In New York City, where the streetscape is being systematically remade by glassy towers like the W, which have been spreading like kudzu in the seven years since the first two terrarium-like Richard Meier buildings went up on the West Side Highway, the lives of the inhabitants are increasingly on exhibit, like the performance art wherein the artists “live” in a gallery for 24 hours and you get to watch them napping or brushing their teeth.
It’s not always a pretty picture.
In September, Curbed, the feisty New York City real estate blog, posted a photograph of a newly completed, glass-walled condo building on East 13th Street. You could see right into the apartments, which looked most like messy dorm rooms. It was a grubby retort to the marketing hoo-ha that surrounds these now ubiquitous buildings and trumpets a sleekly attractive lifestyle accessorized by midcentury modern furniture and designer clothing. There were unmade beds jammed right up against the glass, mangled paper Venetian shades, a towel over a chair.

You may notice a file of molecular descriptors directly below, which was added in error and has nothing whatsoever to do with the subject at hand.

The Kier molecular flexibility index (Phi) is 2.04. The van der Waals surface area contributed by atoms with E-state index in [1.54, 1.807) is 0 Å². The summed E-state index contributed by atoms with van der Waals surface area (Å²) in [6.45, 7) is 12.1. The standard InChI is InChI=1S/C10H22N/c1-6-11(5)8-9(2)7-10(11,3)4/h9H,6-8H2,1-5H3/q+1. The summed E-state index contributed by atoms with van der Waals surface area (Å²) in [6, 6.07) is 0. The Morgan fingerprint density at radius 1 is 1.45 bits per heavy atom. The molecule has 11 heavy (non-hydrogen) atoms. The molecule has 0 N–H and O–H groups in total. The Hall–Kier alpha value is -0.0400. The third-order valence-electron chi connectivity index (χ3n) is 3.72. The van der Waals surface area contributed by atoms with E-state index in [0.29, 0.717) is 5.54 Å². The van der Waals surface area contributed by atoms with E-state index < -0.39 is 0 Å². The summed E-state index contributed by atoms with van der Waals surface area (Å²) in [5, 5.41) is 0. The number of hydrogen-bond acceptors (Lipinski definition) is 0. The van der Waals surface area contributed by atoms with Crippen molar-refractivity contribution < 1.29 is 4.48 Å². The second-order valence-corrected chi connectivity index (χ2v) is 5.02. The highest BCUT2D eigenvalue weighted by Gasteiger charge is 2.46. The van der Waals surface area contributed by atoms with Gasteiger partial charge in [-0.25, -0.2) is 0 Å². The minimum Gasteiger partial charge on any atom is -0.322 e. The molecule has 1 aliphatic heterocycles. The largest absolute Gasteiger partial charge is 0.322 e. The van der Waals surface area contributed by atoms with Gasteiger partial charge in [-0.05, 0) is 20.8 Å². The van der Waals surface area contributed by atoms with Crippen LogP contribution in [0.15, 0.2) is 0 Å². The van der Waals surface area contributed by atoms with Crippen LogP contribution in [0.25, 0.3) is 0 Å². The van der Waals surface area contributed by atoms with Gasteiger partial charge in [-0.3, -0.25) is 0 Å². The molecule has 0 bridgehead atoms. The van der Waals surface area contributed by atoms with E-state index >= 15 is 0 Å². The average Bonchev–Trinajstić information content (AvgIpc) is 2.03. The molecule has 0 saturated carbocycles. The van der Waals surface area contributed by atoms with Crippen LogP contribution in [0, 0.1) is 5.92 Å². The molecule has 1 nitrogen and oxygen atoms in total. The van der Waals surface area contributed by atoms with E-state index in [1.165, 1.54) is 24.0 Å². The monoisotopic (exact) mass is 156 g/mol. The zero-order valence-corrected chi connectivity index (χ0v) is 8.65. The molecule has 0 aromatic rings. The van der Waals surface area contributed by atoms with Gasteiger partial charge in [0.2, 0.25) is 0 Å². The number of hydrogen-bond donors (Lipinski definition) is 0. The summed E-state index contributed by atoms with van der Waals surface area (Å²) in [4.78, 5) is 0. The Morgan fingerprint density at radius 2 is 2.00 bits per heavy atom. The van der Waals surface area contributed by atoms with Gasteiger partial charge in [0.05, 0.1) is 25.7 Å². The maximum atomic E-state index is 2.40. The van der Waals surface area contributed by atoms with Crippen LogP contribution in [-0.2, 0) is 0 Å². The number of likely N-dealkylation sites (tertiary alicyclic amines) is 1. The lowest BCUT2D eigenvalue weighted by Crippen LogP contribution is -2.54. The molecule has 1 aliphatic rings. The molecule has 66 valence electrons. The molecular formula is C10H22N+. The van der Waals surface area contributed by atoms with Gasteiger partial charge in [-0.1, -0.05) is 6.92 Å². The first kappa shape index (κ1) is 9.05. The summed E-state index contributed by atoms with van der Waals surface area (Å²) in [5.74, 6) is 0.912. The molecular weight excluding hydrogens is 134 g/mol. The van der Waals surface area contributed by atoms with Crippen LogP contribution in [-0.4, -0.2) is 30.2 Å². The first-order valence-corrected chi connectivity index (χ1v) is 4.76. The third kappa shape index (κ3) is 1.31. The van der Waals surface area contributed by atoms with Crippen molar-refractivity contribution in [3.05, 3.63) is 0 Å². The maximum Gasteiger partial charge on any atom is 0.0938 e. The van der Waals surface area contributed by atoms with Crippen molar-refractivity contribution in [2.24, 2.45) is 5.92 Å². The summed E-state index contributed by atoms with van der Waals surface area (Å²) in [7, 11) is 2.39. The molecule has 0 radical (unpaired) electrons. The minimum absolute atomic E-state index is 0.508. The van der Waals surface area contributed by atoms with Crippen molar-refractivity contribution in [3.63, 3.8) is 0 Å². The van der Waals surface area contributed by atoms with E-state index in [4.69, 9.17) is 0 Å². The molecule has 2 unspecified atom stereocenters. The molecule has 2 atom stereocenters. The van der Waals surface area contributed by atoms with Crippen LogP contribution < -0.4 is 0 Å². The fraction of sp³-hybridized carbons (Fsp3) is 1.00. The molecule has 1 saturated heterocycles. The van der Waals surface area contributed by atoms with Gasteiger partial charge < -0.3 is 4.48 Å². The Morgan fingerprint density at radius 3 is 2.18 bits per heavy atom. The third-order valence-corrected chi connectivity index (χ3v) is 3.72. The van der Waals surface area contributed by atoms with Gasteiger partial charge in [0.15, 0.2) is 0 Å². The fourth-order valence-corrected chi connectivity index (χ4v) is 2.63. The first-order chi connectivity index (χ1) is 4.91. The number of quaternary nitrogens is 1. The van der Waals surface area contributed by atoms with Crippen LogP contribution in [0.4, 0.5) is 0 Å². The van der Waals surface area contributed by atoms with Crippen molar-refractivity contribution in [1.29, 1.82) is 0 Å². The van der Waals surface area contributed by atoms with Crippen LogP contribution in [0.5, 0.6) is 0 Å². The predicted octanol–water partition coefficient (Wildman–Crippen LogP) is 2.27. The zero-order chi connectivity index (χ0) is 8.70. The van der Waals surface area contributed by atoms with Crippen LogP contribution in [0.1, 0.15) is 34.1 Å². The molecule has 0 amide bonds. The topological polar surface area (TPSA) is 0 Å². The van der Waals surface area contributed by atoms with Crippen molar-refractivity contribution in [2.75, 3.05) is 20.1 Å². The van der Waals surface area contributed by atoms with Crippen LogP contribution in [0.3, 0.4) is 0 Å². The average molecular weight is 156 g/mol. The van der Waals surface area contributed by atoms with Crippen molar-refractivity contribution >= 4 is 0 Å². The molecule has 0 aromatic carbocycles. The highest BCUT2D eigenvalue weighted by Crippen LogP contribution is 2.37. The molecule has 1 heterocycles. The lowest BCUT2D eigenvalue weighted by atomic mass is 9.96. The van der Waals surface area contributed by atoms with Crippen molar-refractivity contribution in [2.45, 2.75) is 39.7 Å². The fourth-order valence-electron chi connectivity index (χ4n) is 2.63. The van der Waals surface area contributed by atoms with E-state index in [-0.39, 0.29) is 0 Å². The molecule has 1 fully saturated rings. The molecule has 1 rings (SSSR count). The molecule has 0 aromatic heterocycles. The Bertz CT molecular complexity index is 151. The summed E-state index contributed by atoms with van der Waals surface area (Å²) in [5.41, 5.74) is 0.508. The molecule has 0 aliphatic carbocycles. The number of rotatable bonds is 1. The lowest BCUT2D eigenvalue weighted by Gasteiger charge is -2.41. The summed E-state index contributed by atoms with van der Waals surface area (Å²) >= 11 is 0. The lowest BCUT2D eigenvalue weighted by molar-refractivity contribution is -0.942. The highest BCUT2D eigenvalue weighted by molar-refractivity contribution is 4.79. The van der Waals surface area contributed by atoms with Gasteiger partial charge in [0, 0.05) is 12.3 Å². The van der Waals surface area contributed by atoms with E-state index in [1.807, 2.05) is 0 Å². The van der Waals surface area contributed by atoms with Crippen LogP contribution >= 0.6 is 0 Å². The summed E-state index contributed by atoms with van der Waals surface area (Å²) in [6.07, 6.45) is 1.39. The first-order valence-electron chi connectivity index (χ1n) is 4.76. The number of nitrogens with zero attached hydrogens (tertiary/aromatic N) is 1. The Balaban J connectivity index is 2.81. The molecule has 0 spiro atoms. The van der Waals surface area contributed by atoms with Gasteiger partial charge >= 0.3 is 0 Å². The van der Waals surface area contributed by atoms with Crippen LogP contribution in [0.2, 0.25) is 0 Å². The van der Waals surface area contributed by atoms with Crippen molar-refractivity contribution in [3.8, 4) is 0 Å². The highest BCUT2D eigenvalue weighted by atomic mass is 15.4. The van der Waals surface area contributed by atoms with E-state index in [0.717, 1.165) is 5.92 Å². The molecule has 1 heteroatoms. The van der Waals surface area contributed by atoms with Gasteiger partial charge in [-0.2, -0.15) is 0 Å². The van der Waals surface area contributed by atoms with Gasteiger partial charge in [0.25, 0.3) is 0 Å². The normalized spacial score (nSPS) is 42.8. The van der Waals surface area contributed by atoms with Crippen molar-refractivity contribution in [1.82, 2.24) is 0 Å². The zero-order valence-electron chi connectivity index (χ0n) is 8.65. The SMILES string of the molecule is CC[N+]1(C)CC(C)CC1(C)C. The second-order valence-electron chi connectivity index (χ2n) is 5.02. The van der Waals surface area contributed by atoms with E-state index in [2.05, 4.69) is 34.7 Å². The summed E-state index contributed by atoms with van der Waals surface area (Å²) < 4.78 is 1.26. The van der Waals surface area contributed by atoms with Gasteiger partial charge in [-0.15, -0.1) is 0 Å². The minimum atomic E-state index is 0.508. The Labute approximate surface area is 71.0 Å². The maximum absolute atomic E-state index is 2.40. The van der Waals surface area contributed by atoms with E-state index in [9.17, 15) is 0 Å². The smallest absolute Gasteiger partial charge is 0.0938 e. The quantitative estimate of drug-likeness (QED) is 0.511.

Accompanying the photo was a report of a sighting of a guy in boxer shorts doing push-ups. “Doesn’t the first condo association meeting need to include a window coverings workshop?” the post wondered plaintively.
City life has always been to some degree a public performance, and one of its pleasures is the opportunity to catch a glimpse of other habitats, to watch the movie of others’ lives through a half-drawn curtain, as Jimmy Stewart did in “Rear Window.” But in the same way overheard phone conversations used to be tantalizing until cellphone use reached saturation point — “I’m on 14th and Fifth,” bellows the guy into his Bluetooth, and your ear — ogling other people’s apartments is no longer so appealing, and holds about the same narrative punch as the inane muffin video (homemade by some teenager in his kitchen) my daughter watches over and over on YouTube.